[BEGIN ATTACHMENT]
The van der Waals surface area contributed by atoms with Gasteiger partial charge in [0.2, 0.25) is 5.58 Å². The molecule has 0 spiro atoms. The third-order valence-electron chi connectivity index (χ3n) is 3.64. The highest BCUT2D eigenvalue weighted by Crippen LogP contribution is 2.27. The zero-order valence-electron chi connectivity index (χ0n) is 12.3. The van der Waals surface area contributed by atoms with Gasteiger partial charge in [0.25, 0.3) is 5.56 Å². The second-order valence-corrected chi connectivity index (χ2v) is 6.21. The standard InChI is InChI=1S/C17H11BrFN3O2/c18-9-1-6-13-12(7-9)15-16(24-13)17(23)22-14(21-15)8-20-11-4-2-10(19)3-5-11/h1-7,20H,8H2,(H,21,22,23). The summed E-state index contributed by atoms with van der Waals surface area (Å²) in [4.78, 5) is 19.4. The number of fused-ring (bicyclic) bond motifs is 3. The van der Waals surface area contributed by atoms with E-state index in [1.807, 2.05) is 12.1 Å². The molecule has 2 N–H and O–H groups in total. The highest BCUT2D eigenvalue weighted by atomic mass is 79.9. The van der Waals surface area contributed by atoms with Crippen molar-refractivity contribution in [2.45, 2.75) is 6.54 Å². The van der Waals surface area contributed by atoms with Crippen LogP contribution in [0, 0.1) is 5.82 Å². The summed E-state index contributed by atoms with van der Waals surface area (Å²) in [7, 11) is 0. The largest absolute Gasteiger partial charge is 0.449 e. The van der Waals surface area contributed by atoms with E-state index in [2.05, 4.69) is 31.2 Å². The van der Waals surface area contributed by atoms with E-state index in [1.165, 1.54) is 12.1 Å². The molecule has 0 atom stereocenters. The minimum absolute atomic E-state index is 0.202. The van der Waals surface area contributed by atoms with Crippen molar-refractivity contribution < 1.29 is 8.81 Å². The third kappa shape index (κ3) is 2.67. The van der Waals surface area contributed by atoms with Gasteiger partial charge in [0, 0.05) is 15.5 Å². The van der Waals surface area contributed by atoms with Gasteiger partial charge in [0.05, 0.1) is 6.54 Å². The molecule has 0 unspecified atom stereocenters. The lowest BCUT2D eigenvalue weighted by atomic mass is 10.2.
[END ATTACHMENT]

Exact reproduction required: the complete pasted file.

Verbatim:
The van der Waals surface area contributed by atoms with Gasteiger partial charge in [0.2, 0.25) is 5.58 Å². The molecule has 0 spiro atoms. The third-order valence-electron chi connectivity index (χ3n) is 3.64. The highest BCUT2D eigenvalue weighted by Crippen LogP contribution is 2.27. The zero-order valence-electron chi connectivity index (χ0n) is 12.3. The van der Waals surface area contributed by atoms with Gasteiger partial charge in [0.25, 0.3) is 5.56 Å². The second-order valence-corrected chi connectivity index (χ2v) is 6.21. The standard InChI is InChI=1S/C17H11BrFN3O2/c18-9-1-6-13-12(7-9)15-16(24-13)17(23)22-14(21-15)8-20-11-4-2-10(19)3-5-11/h1-7,20H,8H2,(H,21,22,23). The summed E-state index contributed by atoms with van der Waals surface area (Å²) in [4.78, 5) is 19.4. The number of fused-ring (bicyclic) bond motifs is 3. The van der Waals surface area contributed by atoms with E-state index in [1.807, 2.05) is 12.1 Å². The molecule has 2 N–H and O–H groups in total. The highest BCUT2D eigenvalue weighted by atomic mass is 79.9. The van der Waals surface area contributed by atoms with Crippen molar-refractivity contribution in [2.45, 2.75) is 6.54 Å². The van der Waals surface area contributed by atoms with Crippen LogP contribution in [0, 0.1) is 5.82 Å². The summed E-state index contributed by atoms with van der Waals surface area (Å²) in [7, 11) is 0. The largest absolute Gasteiger partial charge is 0.449 e. The van der Waals surface area contributed by atoms with E-state index in [2.05, 4.69) is 31.2 Å². The van der Waals surface area contributed by atoms with E-state index in [1.165, 1.54) is 12.1 Å². The molecule has 0 atom stereocenters. The minimum absolute atomic E-state index is 0.202. The van der Waals surface area contributed by atoms with Crippen molar-refractivity contribution < 1.29 is 8.81 Å². The third kappa shape index (κ3) is 2.67. The van der Waals surface area contributed by atoms with Gasteiger partial charge in [0, 0.05) is 15.5 Å². The van der Waals surface area contributed by atoms with Gasteiger partial charge in [0.05, 0.1) is 6.54 Å². The molecule has 0 unspecified atom stereocenters. The lowest BCUT2D eigenvalue weighted by atomic mass is 10.2.